The Colgate Comedy Hour

By Jim Davidson
Posted 6/25/2005
Updated
9/19/2009

Season 1
1950-51


The Hosts
Eddie Cantor
Season 1 - 12 Episodes
Season 2 - 12 Episodes
Season 3 - 7 Episodes
Season 4 - 7 Episodes

Known as "Banjo Eyes," Eddie Cantor was one of the biggest stars of vaudeville, Broadway, movies, and radio. Cantor hosted more episodes of The Colgate Comedy Hour than anyone else, including the very first one.
Dean Martin & Jerry Lewis
Season 1 - 8 Episodes
Season 2 - 5 Episodes
Season 3 - 5 Episodes
Season 4 - 4 Episodes
Season 5 - 4 Episodes
Season 6 - 2 Episodes

Martin and Lewis were an up-and-coming comedy team, with a popular radio show and two My Friend Irma movies to their credit when they began their Comedy Hour stint. This early TV work was closer to their nightclub and stage show act, and many fans consider it funnier and more "authentic" than their movies.
Fred Allen
Season 1 - 4 Episodes

Fred Allen had been one of radio's biggest stars but didn't fare nearly as well on television. His verbal wit wasn't well suited to the new video medium, where the seltzer bottle and pie in the face were the order of the day. A charter member of The Colgate Comedy Hour, Allen only hosted four episodes but showed up as a guest in a few subsequent ones.
Bobby Clark
Season 1 - 4 Episodes

Like Eddie Cantor, Bobby Clark was a former vaudevillian who had gone on to star on Broadway and in films. Clark had been half of the team of Clark and McCullough before his partner Paul McCullough committed suicide with a barber's razor in 1936. Clark's eyeglasses were painted on.

Bob Hope
Season 1 - 3 Episodes
Season 2 - 3 Episodes
Season 3 - 10 Episodes
Season 5 - 1 Episode


Though Bob Hope was one of the earliest movie stars to embrace television, his appearances on that medium generally consisted of occasional specials. His Comedy Hour performances fit that pattern, although in the third season, they were more regular.

Tony Martin
Season 1 - 2 Episodes
Season 2 - 1 Episode


A gifted singer, Tony Martin was also a talented saxophonist and comedian. Though he only hosted three Comedy Hour episodes, Martin guest starred in several others.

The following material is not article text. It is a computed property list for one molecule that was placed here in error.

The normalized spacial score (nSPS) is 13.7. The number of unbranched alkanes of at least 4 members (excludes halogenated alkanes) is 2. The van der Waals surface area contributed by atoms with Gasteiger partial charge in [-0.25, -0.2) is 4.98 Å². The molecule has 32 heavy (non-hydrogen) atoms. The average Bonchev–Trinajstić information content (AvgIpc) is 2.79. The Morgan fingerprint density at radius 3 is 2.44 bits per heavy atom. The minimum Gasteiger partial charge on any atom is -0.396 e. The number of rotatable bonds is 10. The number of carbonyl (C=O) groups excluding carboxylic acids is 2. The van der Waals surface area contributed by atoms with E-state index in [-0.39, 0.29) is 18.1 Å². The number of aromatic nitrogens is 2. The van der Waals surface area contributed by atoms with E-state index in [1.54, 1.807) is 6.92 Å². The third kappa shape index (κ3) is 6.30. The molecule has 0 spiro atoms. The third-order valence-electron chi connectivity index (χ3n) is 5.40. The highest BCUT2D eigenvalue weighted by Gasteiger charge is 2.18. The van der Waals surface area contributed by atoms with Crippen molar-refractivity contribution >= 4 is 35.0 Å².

Abbott & Costello
Season 1 - 2 Episodes
Season 2 - 6 Episodes
Season 3 - 6 Episodes
Season 4 - 4 Episodes
Season 5 - 1 Episode

Abbott & Costello were the most successful comedy team of the 1940s, with some of the highest grossing films of the decade. Following a popular radio show, they moved into television with a filmed series that ran concurrently with their Colgate Comedy Hour appearances.
Donald O'Connor
Season 2 - 7 Episodes
Season 3 - 5 Episodes
Season 4 - 4 Episodes

Donald O'Connor was a qaudruple threat who could act, sing, dance, and do comedy. As a particularly acrobatic dancer, he was a natural co-star to Gene Kelly in Singin' in the Rain. He lasted three years on The Comedy Hour and was one of the hosts most closely identified with the show.
Jimmy Durante
Season 4 - 8 Episodes

One of America's most beloved entertainers, Jimmy Durante spent a brief but memorable season on The Colgate Comedy Hour. His act was similar to that seen on his other radio and TV shows, including the trademark, "Good night, Mrs. Calabash, wherever you are."
Gordon MacRae
Season 5 - 12 Episodes

Unlike most of the other Colgate hosts, Gordon MacRae was a singer rather than a comedian and was billed as "your singing host." He went on to greater fame in the movies Oklahoma! and Carousel.
Jack Carson
Season 2 - 1 Episode
Season 6 - 3 Episodes

A verstatile character actor, equally comfortable in both comedy and drama, Jack Carson was a familiar face to moviegoers. He made a series of films co-starring Dennis Morgan and was popular on radio before moving into television.
Robert Paige
Season 6 - 4 Episodes

Robert Paige had the dubious distinction of being the very last host of The Colgate Comedy Hour. Though not as well-known as some of the show's other emcees, he enjoyed a prolific film career (during which he was the only man allowed to sing alongside Deanna Durbin). In the 1950s, Paige found a niche in television, as both a dramatic actor and frequent host. He later became a newscaster in Los Angeles.